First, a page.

Noah was lacking in belief, taught the 3rd century teacher, Rabbi Yohanan. If not for the water reaching his ankles, he would not have entered the ark.
Lacking in belief? Noah, who fulfilled the twin tasks of building the great ark and gathering its passengers? Rabbi Yohanan pressed his extraordinary claim through the verse: Noah… went into the ark because of the flood water (Genesis 7:7).
The verse itself does not shout Noah’s lack of faith. True, an earlier verse (Genesis 7:1) related that God’s command to enter the ark came before the rain began, helping to make the case that Noah hesitated. But hesitation is not the same as lack of belief. Something more compelling than the Torah text demanded the sage’s conclusion; namely, that these verses pointed to a deep human characteristic. Despite any indications, just like Noah, we sometimes simply refuse to believe that a thing will happen—until it does.
800 years later in northern France, Rashi elaborated Rabbi Yohanan’s teaching. Said Rashi: Noah, also, was among those people who are lacking in faith. He believed, and he did not believe, that the flood would come; so, he would not enter the ark until the water forced him.
For 800 years—from Rabbi Yohanan to Rashi—there is no evidence that any other teacher saw in the Noah story the Torah’s timeless assurance that contemporary souls are not alone in the tangle of belief.
To believe and—at the same time—not believe is unprecedented language unique to Rashi describing a human condition that is not unique at all. The Torah whispers it, but the compassionate teacher shouts it; assuring fellow-travelers that they are not alone in a world where floods threaten and believing is complicated.
A disciple of Rabbi Yechiel Michel of Zlotchov [1725-1785] asked him: “Since Noah went into the ark ‘because of the waters of the flood,’ Rashi interprets that Noah had small faith. He believed, and yet he did not believe, the word of God until the waters of the flood compelled him and only then did he enter the ark. How then was he righteous?” Rabbi Yehiel replied: “There are two types of faith: simple faith, which accepts the word and waits to see it fulfilled, and working faith, whose power contributes to the fulfillment of that which is to be. With all his heart Noah feared to believe in the coming of the flood, so that his faith might not make that coming more sure. And so he believed and did not believe, until the waters compelled him.”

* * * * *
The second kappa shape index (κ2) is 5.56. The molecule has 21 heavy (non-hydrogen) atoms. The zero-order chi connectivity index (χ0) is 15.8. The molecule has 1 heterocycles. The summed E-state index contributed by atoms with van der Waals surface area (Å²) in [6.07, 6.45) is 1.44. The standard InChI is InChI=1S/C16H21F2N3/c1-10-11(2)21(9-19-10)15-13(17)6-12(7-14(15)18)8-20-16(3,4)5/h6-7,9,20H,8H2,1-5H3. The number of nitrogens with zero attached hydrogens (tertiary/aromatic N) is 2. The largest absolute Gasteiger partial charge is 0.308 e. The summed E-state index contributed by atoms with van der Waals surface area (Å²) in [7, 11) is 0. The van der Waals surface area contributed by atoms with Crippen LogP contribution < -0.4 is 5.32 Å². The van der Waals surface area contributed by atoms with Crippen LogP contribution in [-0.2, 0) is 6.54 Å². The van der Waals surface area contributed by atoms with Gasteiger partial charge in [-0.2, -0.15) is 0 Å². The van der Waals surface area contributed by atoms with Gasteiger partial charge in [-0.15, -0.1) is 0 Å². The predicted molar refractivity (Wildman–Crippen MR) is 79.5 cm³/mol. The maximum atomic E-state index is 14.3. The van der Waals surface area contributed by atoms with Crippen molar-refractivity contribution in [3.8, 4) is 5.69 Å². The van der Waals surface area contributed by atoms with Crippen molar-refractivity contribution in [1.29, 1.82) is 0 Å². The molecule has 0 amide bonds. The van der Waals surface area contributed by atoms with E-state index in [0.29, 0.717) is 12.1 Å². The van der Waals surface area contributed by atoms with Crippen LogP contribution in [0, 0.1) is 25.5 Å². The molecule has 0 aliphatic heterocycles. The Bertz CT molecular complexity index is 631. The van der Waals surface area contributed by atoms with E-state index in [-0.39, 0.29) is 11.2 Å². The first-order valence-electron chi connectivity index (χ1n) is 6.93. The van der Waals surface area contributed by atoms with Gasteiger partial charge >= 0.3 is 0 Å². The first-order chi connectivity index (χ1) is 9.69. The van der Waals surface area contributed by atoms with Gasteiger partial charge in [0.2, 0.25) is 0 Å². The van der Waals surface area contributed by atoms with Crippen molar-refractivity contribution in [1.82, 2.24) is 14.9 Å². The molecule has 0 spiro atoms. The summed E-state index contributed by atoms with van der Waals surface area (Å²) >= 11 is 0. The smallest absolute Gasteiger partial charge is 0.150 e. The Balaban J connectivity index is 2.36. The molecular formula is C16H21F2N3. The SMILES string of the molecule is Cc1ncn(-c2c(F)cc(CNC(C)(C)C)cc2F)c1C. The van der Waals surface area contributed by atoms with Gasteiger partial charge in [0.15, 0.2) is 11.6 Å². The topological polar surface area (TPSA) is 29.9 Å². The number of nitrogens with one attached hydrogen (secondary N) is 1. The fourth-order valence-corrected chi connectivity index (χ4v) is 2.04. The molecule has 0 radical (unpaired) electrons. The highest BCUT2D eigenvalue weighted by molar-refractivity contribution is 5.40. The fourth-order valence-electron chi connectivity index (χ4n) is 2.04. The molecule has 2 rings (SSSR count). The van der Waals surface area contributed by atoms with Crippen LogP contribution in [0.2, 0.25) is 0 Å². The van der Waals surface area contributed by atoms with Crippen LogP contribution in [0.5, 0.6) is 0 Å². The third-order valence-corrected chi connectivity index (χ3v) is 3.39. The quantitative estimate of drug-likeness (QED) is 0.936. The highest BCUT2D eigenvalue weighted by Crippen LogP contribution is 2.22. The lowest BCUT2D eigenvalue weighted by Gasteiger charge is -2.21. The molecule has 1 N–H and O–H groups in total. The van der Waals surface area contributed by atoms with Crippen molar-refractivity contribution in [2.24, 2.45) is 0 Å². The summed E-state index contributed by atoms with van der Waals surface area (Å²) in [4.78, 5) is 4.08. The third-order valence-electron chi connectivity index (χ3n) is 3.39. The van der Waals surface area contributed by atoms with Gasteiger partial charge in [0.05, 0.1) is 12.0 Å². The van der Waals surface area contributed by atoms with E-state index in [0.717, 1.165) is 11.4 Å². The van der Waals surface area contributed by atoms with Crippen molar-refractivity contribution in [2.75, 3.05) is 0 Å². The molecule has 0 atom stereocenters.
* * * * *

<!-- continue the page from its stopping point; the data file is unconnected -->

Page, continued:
“There are two types of faith: simple faith, which accepts the word and waits to see it fulfilled, and working faith, whose power contributes to the fulfillment of that which is to be.” There are 2 types of Cubs fans as to faith in the quasi-messianic expectation that the Cubs would — some day — win the World Series: Simple faith type read the scores the next day — smiling or frowning in response to wins, losses. Working faith type bought tickets or had friends with a roof in the neighborhood and showed up “faith-fully” at every home game. Cheered, bought and wore proudly caps, shirts. Attending via radio or tv earned half credit.
Traveling to attend away-games earned a chelek in the Olam Haba!
Seems to me that if we qualify “ani ma’amin” with “b’emunah shleimah,” the implication is that we could absolutely ma’amin in a state that ISN’T shleimah…
Davar acheir: the words “aseh l’cha teyva….” are usually translated: “Make an ark FOR yourself.”
A midrash offers an alternative: “Make an ark OF yourself.” I preached on that text for my HUC Chapel Sermon in 1959. It went over so well that I continued to use it (the text) almost every year thereafter. (Wish I could find the source).